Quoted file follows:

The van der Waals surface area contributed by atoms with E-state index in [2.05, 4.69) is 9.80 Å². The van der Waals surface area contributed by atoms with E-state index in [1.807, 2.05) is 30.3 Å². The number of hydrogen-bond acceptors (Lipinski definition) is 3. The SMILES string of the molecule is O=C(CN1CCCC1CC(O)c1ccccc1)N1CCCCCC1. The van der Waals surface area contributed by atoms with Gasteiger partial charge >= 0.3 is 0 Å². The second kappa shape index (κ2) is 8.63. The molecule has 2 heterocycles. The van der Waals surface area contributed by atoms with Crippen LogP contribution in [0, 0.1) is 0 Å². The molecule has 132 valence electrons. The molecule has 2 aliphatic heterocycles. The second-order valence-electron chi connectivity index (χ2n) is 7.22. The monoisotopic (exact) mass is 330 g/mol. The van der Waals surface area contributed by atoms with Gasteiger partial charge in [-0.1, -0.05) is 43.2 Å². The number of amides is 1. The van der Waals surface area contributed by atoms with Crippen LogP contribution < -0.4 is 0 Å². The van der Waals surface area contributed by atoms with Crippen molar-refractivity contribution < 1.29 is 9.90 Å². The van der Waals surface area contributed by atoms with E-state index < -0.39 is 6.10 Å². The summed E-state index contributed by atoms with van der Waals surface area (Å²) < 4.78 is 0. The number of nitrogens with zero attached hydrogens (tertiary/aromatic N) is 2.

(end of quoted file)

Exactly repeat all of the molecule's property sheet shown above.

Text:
The van der Waals surface area contributed by atoms with E-state index in [2.05, 4.69) is 9.80 Å². The van der Waals surface area contributed by atoms with E-state index in [1.807, 2.05) is 30.3 Å². The number of hydrogen-bond acceptors (Lipinski definition) is 3. The SMILES string of the molecule is O=C(CN1CCCC1CC(O)c1ccccc1)N1CCCCCC1. The van der Waals surface area contributed by atoms with Gasteiger partial charge >= 0.3 is 0 Å². The second kappa shape index (κ2) is 8.63. The molecule has 2 heterocycles. The van der Waals surface area contributed by atoms with Crippen LogP contribution in [0, 0.1) is 0 Å². The molecule has 132 valence electrons. The molecule has 2 aliphatic heterocycles. The second-order valence-electron chi connectivity index (χ2n) is 7.22. The monoisotopic (exact) mass is 330 g/mol. The van der Waals surface area contributed by atoms with Gasteiger partial charge in [-0.1, -0.05) is 43.2 Å². The number of amides is 1. The van der Waals surface area contributed by atoms with Crippen LogP contribution < -0.4 is 0 Å². The van der Waals surface area contributed by atoms with Crippen molar-refractivity contribution < 1.29 is 9.90 Å². The van der Waals surface area contributed by atoms with E-state index < -0.39 is 6.10 Å². The summed E-state index contributed by atoms with van der Waals surface area (Å²) < 4.78 is 0. The number of nitrogens with zero attached hydrogens (tertiary/aromatic N) is 2.